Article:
The chocolate was, well, pretty forgettable.  Except than when I went to the grocery store today, I saw a bigger box of modified, artificially flavored chocolates.

Now red roses–red roses are even better.  Oh, I love red roses.  I really love red roses.  I love red roses with those beautiful little white spriggy flowers bordering the edges like little breaths of lace.  My father got me red roses when I was 14 or so.  He said he wanted to be the first man in my life to buy them for me.  (Hopefully, Daddy, you are not the last.)

But now let’s talk about stuffed animals.  Anybody who knows me (a.k.a., how childish I am), will know my affinity to stuffed animals over jewelry boxes or chocolates or red roses.  In later years, I’ve become more mature.  I guess that’s something that happens when you start getting close to thirty and stop enjoying the game “Old Maid”.  But still, I love cute stuffed animals.  I used to this was perhaps kiddiesh, until I read enough of The Five Love Languages to realize I am a “gifts of love” person.  (That translates to, I am not childish for hugging my stuffed animals.)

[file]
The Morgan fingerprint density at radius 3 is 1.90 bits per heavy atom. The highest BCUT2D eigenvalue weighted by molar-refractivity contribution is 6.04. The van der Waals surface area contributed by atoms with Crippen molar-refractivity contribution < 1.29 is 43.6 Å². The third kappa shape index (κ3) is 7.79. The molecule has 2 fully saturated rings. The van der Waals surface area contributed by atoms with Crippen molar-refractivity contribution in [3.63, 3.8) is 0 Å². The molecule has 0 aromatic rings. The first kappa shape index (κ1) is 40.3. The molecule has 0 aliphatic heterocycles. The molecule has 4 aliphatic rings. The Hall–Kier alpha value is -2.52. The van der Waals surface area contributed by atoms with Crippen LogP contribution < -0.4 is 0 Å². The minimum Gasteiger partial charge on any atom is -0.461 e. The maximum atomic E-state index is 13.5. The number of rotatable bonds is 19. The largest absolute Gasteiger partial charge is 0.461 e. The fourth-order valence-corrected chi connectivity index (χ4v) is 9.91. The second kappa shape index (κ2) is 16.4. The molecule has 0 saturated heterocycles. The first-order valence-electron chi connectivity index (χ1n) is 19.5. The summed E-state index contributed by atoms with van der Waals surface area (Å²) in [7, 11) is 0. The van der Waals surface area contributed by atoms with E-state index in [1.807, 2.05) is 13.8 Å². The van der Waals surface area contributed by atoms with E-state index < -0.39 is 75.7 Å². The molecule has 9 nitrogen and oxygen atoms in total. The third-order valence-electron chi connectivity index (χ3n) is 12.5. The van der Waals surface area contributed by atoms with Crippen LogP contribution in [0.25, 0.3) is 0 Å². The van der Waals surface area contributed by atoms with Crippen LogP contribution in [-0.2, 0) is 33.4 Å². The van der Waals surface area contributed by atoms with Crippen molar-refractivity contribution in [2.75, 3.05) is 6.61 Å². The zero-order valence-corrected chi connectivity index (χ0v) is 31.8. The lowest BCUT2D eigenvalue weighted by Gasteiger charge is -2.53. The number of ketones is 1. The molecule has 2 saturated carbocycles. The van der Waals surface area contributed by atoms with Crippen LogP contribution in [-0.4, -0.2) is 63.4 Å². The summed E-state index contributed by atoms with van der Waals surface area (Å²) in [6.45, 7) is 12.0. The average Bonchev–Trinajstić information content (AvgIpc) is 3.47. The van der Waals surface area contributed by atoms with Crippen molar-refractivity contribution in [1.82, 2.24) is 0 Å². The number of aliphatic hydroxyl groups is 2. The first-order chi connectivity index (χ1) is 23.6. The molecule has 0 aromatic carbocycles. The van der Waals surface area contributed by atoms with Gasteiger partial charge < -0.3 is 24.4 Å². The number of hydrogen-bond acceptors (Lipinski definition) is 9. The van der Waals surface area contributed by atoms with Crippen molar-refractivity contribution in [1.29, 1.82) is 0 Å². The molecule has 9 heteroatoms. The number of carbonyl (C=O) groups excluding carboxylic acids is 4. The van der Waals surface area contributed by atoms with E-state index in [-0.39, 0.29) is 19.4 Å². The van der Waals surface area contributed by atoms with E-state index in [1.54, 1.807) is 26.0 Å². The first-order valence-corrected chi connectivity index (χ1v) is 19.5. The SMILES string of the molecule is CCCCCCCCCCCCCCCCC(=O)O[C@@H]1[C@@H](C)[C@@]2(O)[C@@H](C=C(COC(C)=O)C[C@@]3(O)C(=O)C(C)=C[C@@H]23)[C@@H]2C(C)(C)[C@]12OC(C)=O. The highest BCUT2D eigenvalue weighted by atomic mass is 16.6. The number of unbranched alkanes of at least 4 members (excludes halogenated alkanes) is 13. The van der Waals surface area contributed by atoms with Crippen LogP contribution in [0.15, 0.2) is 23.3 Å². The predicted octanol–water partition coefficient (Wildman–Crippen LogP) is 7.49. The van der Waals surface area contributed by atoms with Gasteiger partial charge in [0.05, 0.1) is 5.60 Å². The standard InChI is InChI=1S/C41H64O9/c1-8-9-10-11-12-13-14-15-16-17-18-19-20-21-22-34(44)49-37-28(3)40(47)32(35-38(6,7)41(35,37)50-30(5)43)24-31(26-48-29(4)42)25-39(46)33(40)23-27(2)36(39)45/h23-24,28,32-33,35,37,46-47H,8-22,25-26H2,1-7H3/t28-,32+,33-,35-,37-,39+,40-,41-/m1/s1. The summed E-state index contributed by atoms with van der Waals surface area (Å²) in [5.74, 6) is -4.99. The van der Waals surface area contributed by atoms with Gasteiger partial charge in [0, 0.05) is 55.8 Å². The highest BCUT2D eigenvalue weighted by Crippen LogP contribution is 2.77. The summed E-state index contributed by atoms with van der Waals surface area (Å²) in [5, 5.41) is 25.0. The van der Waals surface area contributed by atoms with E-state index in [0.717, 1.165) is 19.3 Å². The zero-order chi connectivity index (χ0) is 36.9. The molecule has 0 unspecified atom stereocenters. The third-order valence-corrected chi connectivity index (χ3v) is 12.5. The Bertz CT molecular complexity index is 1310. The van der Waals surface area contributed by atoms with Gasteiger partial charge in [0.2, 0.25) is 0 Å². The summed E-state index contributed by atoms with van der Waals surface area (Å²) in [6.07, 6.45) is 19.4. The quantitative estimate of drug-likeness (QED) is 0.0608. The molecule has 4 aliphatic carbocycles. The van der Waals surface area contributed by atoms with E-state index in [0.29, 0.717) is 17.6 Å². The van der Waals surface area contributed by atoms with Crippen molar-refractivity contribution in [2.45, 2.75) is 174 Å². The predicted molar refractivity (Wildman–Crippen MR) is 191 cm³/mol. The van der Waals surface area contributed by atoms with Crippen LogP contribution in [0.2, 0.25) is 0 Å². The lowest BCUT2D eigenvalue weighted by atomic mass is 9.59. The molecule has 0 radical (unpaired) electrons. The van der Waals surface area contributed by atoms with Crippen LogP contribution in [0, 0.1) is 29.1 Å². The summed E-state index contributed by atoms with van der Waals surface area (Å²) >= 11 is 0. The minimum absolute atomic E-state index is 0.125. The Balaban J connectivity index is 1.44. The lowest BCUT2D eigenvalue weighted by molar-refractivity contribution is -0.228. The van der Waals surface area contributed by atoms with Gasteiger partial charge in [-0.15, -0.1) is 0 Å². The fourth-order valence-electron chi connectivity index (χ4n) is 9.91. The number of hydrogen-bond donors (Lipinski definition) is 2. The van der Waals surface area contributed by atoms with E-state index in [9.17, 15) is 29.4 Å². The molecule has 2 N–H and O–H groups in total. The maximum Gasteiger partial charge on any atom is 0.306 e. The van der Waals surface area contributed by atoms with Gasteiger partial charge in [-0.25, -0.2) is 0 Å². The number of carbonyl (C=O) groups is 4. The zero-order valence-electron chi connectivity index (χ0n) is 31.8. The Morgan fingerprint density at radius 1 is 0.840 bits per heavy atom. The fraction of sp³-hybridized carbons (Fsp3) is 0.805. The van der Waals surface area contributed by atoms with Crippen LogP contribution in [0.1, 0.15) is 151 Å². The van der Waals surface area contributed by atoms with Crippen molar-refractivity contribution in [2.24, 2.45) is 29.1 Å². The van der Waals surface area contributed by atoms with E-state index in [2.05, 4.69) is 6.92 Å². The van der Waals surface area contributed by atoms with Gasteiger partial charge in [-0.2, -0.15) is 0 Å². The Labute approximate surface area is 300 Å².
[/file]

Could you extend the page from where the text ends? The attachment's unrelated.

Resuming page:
You know what, though?  Not even a truckload of stuffed animals on Valentine’s Day–even really cute ones with plastic teardrops and squishy eyes–would be enough to make me think twice about who I’m committed to loving above all.  In fact, all the rocks and cocoa beans and gardens and teddy bear factories in the world couldn’t change my mind.

It isn’t any man’s fault.  And I don’t want anybody to think I’m demeaning the role of men.  I have known many great men in my life, who have blessed me beyond any amount of candy or jewelry.  My father, for one.  Pastors I’ve had.  Friends.  My grandfather.  And men I’ve dated who are real treasures from Heaven.

But none of them–not even all of them altogether–would have a chance of sweeping me off my feet like my Savior.  This isn’t because of anything they’ve done wrong so much as it is because of everything He’s done that couldn’t even be dreamed up in a fairytale.

Take a beautiful, exquisite, perfect world.  Enter a deceiver, who tricks a woman into giving up the one best thing she ever had: God’s love.